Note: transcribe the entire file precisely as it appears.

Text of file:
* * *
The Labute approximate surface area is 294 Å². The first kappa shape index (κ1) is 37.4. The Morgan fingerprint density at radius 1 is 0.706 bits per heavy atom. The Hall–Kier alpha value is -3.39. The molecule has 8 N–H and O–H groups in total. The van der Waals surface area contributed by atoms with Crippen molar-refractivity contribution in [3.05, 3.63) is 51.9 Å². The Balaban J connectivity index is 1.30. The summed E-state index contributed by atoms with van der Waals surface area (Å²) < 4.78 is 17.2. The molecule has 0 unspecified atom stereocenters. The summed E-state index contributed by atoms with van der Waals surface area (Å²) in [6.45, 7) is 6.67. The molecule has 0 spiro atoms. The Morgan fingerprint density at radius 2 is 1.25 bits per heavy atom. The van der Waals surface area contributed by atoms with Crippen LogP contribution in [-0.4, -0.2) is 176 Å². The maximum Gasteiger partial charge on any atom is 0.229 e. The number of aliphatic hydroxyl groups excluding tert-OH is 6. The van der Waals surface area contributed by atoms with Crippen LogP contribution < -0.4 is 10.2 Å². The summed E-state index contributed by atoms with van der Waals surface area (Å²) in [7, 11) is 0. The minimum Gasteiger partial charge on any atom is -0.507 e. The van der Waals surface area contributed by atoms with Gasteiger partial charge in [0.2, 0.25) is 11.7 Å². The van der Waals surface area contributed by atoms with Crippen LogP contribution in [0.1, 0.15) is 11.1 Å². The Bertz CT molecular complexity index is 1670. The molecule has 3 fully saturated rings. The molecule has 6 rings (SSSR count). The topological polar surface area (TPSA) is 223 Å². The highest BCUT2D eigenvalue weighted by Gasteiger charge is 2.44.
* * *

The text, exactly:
The Labute approximate surface area is 294 Å². The first kappa shape index (κ1) is 37.4. The Morgan fingerprint density at radius 1 is 0.706 bits per heavy atom. The Hall–Kier alpha value is -3.39. The molecule has 8 N–H and O–H groups in total. The van der Waals surface area contributed by atoms with Crippen molar-refractivity contribution in [3.05, 3.63) is 51.9 Å². The Balaban J connectivity index is 1.30. The summed E-state index contributed by atoms with van der Waals surface area (Å²) < 4.78 is 17.2. The molecule has 0 unspecified atom stereocenters. The summed E-state index contributed by atoms with van der Waals surface area (Å²) in [6.45, 7) is 6.67. The molecule has 0 spiro atoms. The Morgan fingerprint density at radius 2 is 1.25 bits per heavy atom. The van der Waals surface area contributed by atoms with Crippen LogP contribution in [-0.4, -0.2) is 176 Å². The maximum Gasteiger partial charge on any atom is 0.229 e. The number of aliphatic hydroxyl groups excluding tert-OH is 6. The van der Waals surface area contributed by atoms with Crippen LogP contribution < -0.4 is 10.2 Å². The summed E-state index contributed by atoms with van der Waals surface area (Å²) in [7, 11) is 0. The minimum Gasteiger partial charge on any atom is -0.507 e. The van der Waals surface area contributed by atoms with Gasteiger partial charge in [0.2, 0.25) is 11.7 Å². The van der Waals surface area contributed by atoms with Crippen LogP contribution in [0.1, 0.15) is 11.1 Å². The Bertz CT molecular complexity index is 1670. The molecule has 3 fully saturated rings. The molecule has 6 rings (SSSR count). The topological polar surface area (TPSA) is 223 Å². The highest BCUT2D eigenvalue weighted by Gasteiger charge is 2.44.